Through the years, she'd vowed to do everything differently and never make the same mistakes her mother made. Yet, here she was, alone with a newborn baby, barely a penny to her name, and no prospects of a brighter future.
Like mother, like daughter.
Just as the baby drifted off to sleep, a few pitiful lights came into view ahead. Despite the burned-out bulbs in the signs, Kendall saw they announced the bus station, a hotel, and several bars disguised as restaurants along the waterfront. With a sinking heart, she placed Brady back in his basket and waited for the bus to come to a full stop before she stood. She grimaced a bit at the twinges of pain. Unsure if she could face what waited for her here in this sad little town, she was tempted to sink back to her seat and let the bus take her wherever it went next.
"Daddy!" a small voice cried from outside the bus window, and Kendall watched a soldier disembark from the bus and gather a tiny boy in his arms. With the other arm, he pulled a woman close.
Kendall straightened resolutely, lifted the basket, and moved out of her seat. Resolve strengthened her backbone as she slipped past the small family and walked toward the information booth of the bus station.
Soon, Brady would learn to talk, and she wanted him to be able to say "daddy" and have someone answer.
The man behind the counter of the information booth peered through his thick glasses at her.
"Can I help you, ma'am?" he asked, his eyes darting to the baby and back to her face several times.
"Could you tell me how to get to Hammond Street, please?"
"Hammond Street?" he repeated, puzzlement wrinkling his pudgy brow as he pushed the glasses farther back on his nose. "Who are you looking for?"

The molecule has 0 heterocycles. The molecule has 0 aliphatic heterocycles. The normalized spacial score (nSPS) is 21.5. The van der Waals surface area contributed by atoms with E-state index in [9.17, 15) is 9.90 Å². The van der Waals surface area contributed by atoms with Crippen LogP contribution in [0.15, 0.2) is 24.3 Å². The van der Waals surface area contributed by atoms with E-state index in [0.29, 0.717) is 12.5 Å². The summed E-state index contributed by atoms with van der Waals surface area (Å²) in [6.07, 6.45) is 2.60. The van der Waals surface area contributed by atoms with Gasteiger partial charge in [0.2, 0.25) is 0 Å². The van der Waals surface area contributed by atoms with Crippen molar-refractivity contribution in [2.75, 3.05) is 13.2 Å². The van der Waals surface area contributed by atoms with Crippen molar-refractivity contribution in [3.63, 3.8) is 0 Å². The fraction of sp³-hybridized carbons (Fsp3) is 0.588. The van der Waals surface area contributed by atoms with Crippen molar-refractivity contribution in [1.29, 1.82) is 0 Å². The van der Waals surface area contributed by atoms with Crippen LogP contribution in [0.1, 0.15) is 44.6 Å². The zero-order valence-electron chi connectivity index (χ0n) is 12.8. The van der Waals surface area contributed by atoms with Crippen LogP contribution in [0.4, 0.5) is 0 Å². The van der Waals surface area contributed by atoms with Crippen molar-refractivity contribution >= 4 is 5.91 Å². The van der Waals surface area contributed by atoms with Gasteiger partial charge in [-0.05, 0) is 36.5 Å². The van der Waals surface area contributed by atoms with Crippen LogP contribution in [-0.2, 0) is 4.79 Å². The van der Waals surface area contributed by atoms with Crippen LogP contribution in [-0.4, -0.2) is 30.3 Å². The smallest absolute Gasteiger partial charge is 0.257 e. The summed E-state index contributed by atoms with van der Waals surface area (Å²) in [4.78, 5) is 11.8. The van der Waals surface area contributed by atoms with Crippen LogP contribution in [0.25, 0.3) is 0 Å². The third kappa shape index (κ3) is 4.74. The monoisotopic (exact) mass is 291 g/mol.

Kendall couldn't imagine what business that was of his, but before she could say so, he quickly offered an explanation.
"The roads around here might have proper names, but most of us just know them by who lives there. If you want directions on how to get to someone's house, you'll have to tell me who it is you're looking for."
"Oh," she said, looking around at the narrow street dotted with ramshackle buildings. "To be honest, I don't know where I'm trying to go. My husband is in town, um, he was in town, but I don't know if he still is. I was hoping to find him here, or at least find out where he was headed."
Excerpted from "Sweet Sacrifices"
Copyright © 2010 Gloria Davidson Marlow.
Excerpted by permission of The Wild Rose Press, Inc..
All rights reserved. No part of this excerpt may be reproduced or reprinted without permission in writing from the publisher.
Excerpts are provided by Dial-A-Book Inc. solely for the personal use of visitors to this web site.